It was a hell of a ride putting this course together (more on that later).
I started a new site for English learners in November, and also introduced a new course. The To Fluency Program (TFP).
To Fluency is the product of me nailing down my teaching niche (another goal) and focusing solely on one area. I took the course that I wrote on WizIQ, adapted it to my own platform, expanded on it, and then put it out to the world.
The results and feedback have been great again. There was a lot of worked involved, but having the experience of creating and launching a course on my own platform (TEOC) meant that it was much easier the second time around.
I know that I will start a podcast one day, but 2014 wasn’t the year for it. I don’t feel too down about it, as podcasting is just one way to reach a large audience. I have a few ideas about my podcast written down in Asana, and will look at doing this again in 2015.
This was the only goal that I had set at the beginning of 2104 that I didn’t end up doing.
What Worked Well and What I Learned
For me, 2014 has been the year of new courses, the webinar, and email marketing.
Creating two courses on my own platforms has been a LOT of work. It involved:
– Writing and recording the courses
– Designing two new websites
– Integrating a membership plugin
– Dealing with 1001 small problems to get everything set up
– Dealing with mental barriers holding me back
– Producing the sales materials for the launch
What I can say is that it has been completely worth it.
The reason I decided to create these courses on my own platforms and not elsewhere was because of the control it gave me. Using other platforms restricts the flow of your course, what you can include on the sale page, the checkout experience, and just so much more.
Courses rock. But what else have I learned?
Live Webinars Are Amazing
I have held various live webinars for both English learners and teachers this year, and LOVE the buzz of presenting live to a big group of people.
I’ve probably done around 20 live events in total, and I still get that nervous/excited energy in the minutes leading up it. I have used webinars to give away free advice and also to get people to sign up to my courses. I realized how powerful they can be after my first one; around 75% of course sign ups for the WizIQ course came from the webinar I did.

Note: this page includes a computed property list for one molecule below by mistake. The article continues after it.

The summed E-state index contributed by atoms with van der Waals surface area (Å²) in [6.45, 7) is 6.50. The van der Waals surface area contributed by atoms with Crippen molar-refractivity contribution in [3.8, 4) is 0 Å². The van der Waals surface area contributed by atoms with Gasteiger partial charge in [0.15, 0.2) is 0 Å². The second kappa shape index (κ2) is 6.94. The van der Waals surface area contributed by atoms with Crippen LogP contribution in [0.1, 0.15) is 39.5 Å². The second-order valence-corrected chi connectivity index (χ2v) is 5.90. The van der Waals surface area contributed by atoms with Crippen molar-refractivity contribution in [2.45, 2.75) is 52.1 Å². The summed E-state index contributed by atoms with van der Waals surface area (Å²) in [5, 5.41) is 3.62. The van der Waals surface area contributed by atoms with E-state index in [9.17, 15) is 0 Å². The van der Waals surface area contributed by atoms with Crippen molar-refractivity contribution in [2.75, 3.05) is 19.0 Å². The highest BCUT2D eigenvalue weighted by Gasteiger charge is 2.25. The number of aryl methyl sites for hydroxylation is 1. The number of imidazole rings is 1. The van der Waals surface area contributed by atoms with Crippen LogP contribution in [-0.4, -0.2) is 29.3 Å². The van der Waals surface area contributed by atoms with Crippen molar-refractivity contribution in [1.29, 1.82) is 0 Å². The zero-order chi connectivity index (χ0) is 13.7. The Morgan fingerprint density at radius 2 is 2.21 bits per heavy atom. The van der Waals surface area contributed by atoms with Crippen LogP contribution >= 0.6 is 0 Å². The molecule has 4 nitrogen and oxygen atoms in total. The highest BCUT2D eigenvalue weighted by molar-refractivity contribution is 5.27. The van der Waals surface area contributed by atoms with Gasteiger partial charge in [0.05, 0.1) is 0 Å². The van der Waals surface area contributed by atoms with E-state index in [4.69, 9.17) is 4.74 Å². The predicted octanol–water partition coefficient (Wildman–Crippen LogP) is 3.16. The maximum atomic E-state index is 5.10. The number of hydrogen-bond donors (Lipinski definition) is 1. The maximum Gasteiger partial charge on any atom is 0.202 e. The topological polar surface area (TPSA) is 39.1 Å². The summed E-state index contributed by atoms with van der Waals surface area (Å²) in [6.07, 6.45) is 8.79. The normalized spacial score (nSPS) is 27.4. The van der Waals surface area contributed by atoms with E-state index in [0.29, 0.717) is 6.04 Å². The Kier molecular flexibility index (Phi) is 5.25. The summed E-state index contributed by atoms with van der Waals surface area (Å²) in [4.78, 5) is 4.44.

I see many more live webinars in 2015!
(To find out when my next one is for English teachers, click here)
Setting Goals With Deadlines Makes a Big Difference
I hit the deadline for TEOC because of one reason: after my deadline I was taking three weeks off to have a rest and also to look after my son.
I knew that I couldn’t really get anything done during my time off, and the thought of not completing this goal on time, and knowing that the course would have to be put back weeks, really kicked me into gear.
As with most goals (per Parkinson’s Law), I left a lot to the last minute. In fact, I recorded my course, designed the whole site, and integrated everything in just 14 days. It was hectic, but I was completely focused and nothing was going to stop me from completing it.
From this experience I learned the power of setting goals with real deadlines. When it was time to plan for my English learning course, I set a deadline and told my mastermind groups about it. A couple of weeks before the set date, I had thoughts about putting it back. But the deadline kept coming back to me, and I realized that if I was serious about my teaching business, and to prove to myself that I can meet deadlines, I had to get it completed on time. And I did.
You Can’t Do Everything Yourself
Control is probably my word of 2014. As you probably already know, teaching online and doing your own thing gives you control over many areas, including: where you teach, how you teach, and what you teach.